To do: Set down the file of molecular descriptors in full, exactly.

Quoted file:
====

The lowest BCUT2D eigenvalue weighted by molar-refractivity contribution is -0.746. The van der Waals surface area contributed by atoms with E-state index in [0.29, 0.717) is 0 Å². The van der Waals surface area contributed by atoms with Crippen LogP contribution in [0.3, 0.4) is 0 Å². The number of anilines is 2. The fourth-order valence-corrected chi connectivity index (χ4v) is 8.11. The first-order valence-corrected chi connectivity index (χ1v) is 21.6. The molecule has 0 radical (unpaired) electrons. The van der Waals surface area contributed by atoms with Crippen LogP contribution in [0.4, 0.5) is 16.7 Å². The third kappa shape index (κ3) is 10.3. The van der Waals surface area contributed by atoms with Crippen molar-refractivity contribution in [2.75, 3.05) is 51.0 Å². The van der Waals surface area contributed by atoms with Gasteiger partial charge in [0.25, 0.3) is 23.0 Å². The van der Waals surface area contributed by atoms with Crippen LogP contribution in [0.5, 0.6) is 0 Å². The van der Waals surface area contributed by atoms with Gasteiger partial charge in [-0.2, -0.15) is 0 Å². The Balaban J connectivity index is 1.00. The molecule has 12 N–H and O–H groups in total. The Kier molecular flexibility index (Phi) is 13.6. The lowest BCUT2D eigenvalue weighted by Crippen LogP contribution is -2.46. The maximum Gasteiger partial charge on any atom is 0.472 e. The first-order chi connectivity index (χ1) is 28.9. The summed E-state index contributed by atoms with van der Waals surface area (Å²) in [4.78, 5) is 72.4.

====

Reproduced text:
The lowest BCUT2D eigenvalue weighted by molar-refractivity contribution is -0.746. The van der Waals surface area contributed by atoms with E-state index in [0.29, 0.717) is 0 Å². The van der Waals surface area contributed by atoms with Crippen LogP contribution in [0.3, 0.4) is 0 Å². The number of anilines is 2. The fourth-order valence-corrected chi connectivity index (χ4v) is 8.11. The first-order valence-corrected chi connectivity index (χ1v) is 21.6. The molecule has 0 radical (unpaired) electrons. The van der Waals surface area contributed by atoms with Crippen LogP contribution in [0.4, 0.5) is 16.7 Å². The third kappa shape index (κ3) is 10.3. The van der Waals surface area contributed by atoms with Crippen molar-refractivity contribution in [2.75, 3.05) is 51.0 Å². The van der Waals surface area contributed by atoms with Gasteiger partial charge in [0.25, 0.3) is 23.0 Å². The van der Waals surface area contributed by atoms with Crippen LogP contribution in [0.5, 0.6) is 0 Å². The van der Waals surface area contributed by atoms with Gasteiger partial charge in [-0.2, -0.15) is 0 Å². The Balaban J connectivity index is 1.00. The molecule has 12 N–H and O–H groups in total. The Kier molecular flexibility index (Phi) is 13.6. The lowest BCUT2D eigenvalue weighted by Crippen LogP contribution is -2.46. The maximum Gasteiger partial charge on any atom is 0.472 e. The first-order chi connectivity index (χ1) is 28.9. The summed E-state index contributed by atoms with van der Waals surface area (Å²) in [4.78, 5) is 72.4.